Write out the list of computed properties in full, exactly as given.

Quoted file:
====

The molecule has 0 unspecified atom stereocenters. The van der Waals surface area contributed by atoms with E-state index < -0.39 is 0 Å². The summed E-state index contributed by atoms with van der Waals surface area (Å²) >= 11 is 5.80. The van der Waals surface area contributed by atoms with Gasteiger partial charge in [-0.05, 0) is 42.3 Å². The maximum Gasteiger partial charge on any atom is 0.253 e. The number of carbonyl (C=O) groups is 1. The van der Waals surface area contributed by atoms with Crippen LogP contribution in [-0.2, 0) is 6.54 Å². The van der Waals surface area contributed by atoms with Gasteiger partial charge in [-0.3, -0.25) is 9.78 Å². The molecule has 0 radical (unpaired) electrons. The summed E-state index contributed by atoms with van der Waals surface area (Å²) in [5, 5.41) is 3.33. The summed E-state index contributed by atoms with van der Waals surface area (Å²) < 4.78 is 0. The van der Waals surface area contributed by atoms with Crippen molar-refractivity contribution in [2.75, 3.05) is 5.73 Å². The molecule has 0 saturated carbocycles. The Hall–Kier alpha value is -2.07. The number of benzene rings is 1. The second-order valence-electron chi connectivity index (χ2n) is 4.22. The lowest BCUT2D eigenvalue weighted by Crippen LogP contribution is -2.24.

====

The molecule has 0 unspecified atom stereocenters. The van der Waals surface area contributed by atoms with E-state index < -0.39 is 0 Å². The summed E-state index contributed by atoms with van der Waals surface area (Å²) >= 11 is 5.80. The van der Waals surface area contributed by atoms with Gasteiger partial charge in [-0.05, 0) is 42.3 Å². The maximum Gasteiger partial charge on any atom is 0.253 e. The number of carbonyl (C=O) groups is 1. The van der Waals surface area contributed by atoms with Crippen LogP contribution in [-0.2, 0) is 6.54 Å². The van der Waals surface area contributed by atoms with Gasteiger partial charge in [-0.3, -0.25) is 9.78 Å². The molecule has 0 radical (unpaired) electrons. The summed E-state index contributed by atoms with van der Waals surface area (Å²) in [5, 5.41) is 3.33. The summed E-state index contributed by atoms with van der Waals surface area (Å²) < 4.78 is 0. The van der Waals surface area contributed by atoms with Crippen molar-refractivity contribution in [2.75, 3.05) is 5.73 Å². The molecule has 0 saturated carbocycles. The Hall–Kier alpha value is -2.07. The number of benzene rings is 1. The second-order valence-electron chi connectivity index (χ2n) is 4.22. The lowest BCUT2D eigenvalue weighted by Crippen LogP contribution is -2.24.